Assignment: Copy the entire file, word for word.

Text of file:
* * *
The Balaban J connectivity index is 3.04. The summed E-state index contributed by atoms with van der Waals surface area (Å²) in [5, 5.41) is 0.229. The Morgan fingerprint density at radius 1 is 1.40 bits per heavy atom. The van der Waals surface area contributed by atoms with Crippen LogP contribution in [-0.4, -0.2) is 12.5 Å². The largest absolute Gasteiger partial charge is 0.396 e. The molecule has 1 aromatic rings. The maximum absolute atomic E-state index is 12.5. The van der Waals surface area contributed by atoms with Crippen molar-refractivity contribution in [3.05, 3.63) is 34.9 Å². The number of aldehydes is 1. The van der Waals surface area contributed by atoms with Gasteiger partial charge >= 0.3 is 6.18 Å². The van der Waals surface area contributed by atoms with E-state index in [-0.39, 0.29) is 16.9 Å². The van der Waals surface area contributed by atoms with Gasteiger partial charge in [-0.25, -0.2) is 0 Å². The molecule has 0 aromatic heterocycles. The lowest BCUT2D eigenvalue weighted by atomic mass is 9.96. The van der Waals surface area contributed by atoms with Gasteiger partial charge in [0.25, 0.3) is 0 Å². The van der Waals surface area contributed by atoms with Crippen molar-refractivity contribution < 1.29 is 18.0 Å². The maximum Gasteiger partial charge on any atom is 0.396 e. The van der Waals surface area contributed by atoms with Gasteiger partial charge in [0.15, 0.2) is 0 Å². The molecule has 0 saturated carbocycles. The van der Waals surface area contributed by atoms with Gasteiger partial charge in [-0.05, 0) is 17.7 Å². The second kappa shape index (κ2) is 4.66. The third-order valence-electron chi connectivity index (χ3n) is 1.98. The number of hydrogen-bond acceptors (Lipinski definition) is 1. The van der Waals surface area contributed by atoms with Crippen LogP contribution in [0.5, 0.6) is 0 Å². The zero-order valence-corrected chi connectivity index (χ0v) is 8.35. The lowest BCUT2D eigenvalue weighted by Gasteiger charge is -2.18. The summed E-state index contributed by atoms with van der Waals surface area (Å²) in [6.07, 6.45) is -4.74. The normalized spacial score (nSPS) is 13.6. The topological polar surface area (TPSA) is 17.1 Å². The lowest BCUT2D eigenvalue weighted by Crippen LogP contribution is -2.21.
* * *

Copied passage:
The Balaban J connectivity index is 3.04. The summed E-state index contributed by atoms with van der Waals surface area (Å²) in [5, 5.41) is 0.229. The Morgan fingerprint density at radius 1 is 1.40 bits per heavy atom. The van der Waals surface area contributed by atoms with Crippen LogP contribution in [-0.4, -0.2) is 12.5 Å². The largest absolute Gasteiger partial charge is 0.396 e. The molecule has 1 aromatic rings. The maximum absolute atomic E-state index is 12.5. The van der Waals surface area contributed by atoms with Crippen molar-refractivity contribution in [3.05, 3.63) is 34.9 Å². The number of aldehydes is 1. The van der Waals surface area contributed by atoms with Gasteiger partial charge >= 0.3 is 6.18 Å². The van der Waals surface area contributed by atoms with E-state index in [-0.39, 0.29) is 16.9 Å². The van der Waals surface area contributed by atoms with Gasteiger partial charge in [-0.25, -0.2) is 0 Å². The molecule has 0 aromatic heterocycles. The lowest BCUT2D eigenvalue weighted by atomic mass is 9.96. The van der Waals surface area contributed by atoms with Gasteiger partial charge in [0.25, 0.3) is 0 Å². The van der Waals surface area contributed by atoms with Crippen molar-refractivity contribution < 1.29 is 18.0 Å². The maximum Gasteiger partial charge on any atom is 0.396 e. The van der Waals surface area contributed by atoms with Gasteiger partial charge in [0.15, 0.2) is 0 Å². The molecule has 0 saturated carbocycles. The van der Waals surface area contributed by atoms with Gasteiger partial charge in [-0.05, 0) is 17.7 Å². The second kappa shape index (κ2) is 4.66. The third-order valence-electron chi connectivity index (χ3n) is 1.98. The number of hydrogen-bond acceptors (Lipinski definition) is 1. The van der Waals surface area contributed by atoms with Crippen LogP contribution in [0.5, 0.6) is 0 Å². The zero-order valence-corrected chi connectivity index (χ0v) is 8.35. The lowest BCUT2D eigenvalue weighted by Gasteiger charge is -2.18. The summed E-state index contributed by atoms with van der Waals surface area (Å²) in [6.07, 6.45) is -4.74. The normalized spacial score (nSPS) is 13.6. The topological polar surface area (TPSA) is 17.1 Å². The lowest BCUT2D eigenvalue weighted by Crippen LogP contribution is -2.21.